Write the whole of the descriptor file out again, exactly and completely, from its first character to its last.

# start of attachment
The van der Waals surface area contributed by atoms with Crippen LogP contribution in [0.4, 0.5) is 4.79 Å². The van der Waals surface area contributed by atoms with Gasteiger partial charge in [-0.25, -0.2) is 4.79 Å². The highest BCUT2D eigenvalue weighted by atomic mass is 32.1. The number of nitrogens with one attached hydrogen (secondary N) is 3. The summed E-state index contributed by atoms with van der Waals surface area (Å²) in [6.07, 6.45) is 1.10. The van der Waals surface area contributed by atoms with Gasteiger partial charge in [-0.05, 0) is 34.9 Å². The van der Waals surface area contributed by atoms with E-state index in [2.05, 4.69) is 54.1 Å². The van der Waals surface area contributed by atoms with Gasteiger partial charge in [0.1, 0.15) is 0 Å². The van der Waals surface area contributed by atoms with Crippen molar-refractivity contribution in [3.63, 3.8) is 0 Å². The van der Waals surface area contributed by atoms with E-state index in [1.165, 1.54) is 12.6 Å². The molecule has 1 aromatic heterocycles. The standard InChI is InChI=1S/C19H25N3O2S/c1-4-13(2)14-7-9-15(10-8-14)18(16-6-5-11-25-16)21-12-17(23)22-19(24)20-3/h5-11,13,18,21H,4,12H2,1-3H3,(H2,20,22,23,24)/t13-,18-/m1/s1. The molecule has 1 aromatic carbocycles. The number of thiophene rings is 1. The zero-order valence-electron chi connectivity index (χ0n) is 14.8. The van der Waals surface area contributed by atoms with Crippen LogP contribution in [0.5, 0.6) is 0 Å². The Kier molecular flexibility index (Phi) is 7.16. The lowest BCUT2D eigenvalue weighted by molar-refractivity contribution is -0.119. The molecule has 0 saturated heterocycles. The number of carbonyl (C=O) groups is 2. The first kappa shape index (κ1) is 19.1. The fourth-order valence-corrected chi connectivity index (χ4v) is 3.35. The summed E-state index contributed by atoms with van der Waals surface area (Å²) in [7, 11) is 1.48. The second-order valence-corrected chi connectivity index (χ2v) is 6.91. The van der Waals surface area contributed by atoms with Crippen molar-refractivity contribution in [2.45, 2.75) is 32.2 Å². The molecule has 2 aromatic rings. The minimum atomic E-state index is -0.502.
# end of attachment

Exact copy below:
The van der Waals surface area contributed by atoms with Crippen LogP contribution in [0.4, 0.5) is 4.79 Å². The van der Waals surface area contributed by atoms with Gasteiger partial charge in [-0.25, -0.2) is 4.79 Å². The highest BCUT2D eigenvalue weighted by atomic mass is 32.1. The number of nitrogens with one attached hydrogen (secondary N) is 3. The summed E-state index contributed by atoms with van der Waals surface area (Å²) in [6.07, 6.45) is 1.10. The van der Waals surface area contributed by atoms with Gasteiger partial charge in [-0.05, 0) is 34.9 Å². The van der Waals surface area contributed by atoms with E-state index in [2.05, 4.69) is 54.1 Å². The van der Waals surface area contributed by atoms with Gasteiger partial charge in [0.1, 0.15) is 0 Å². The van der Waals surface area contributed by atoms with Crippen molar-refractivity contribution in [3.63, 3.8) is 0 Å². The van der Waals surface area contributed by atoms with E-state index in [1.165, 1.54) is 12.6 Å². The molecule has 1 aromatic heterocycles. The standard InChI is InChI=1S/C19H25N3O2S/c1-4-13(2)14-7-9-15(10-8-14)18(16-6-5-11-25-16)21-12-17(23)22-19(24)20-3/h5-11,13,18,21H,4,12H2,1-3H3,(H2,20,22,23,24)/t13-,18-/m1/s1. The molecule has 1 aromatic carbocycles. The number of thiophene rings is 1. The zero-order valence-electron chi connectivity index (χ0n) is 14.8. The van der Waals surface area contributed by atoms with Crippen LogP contribution in [0.5, 0.6) is 0 Å². The Kier molecular flexibility index (Phi) is 7.16. The lowest BCUT2D eigenvalue weighted by molar-refractivity contribution is -0.119. The molecule has 0 saturated heterocycles. The number of carbonyl (C=O) groups is 2. The first kappa shape index (κ1) is 19.1. The fourth-order valence-corrected chi connectivity index (χ4v) is 3.35. The summed E-state index contributed by atoms with van der Waals surface area (Å²) in [7, 11) is 1.48. The second-order valence-corrected chi connectivity index (χ2v) is 6.91. The van der Waals surface area contributed by atoms with Crippen molar-refractivity contribution in [2.45, 2.75) is 32.2 Å². The molecule has 2 aromatic rings. The minimum atomic E-state index is -0.502.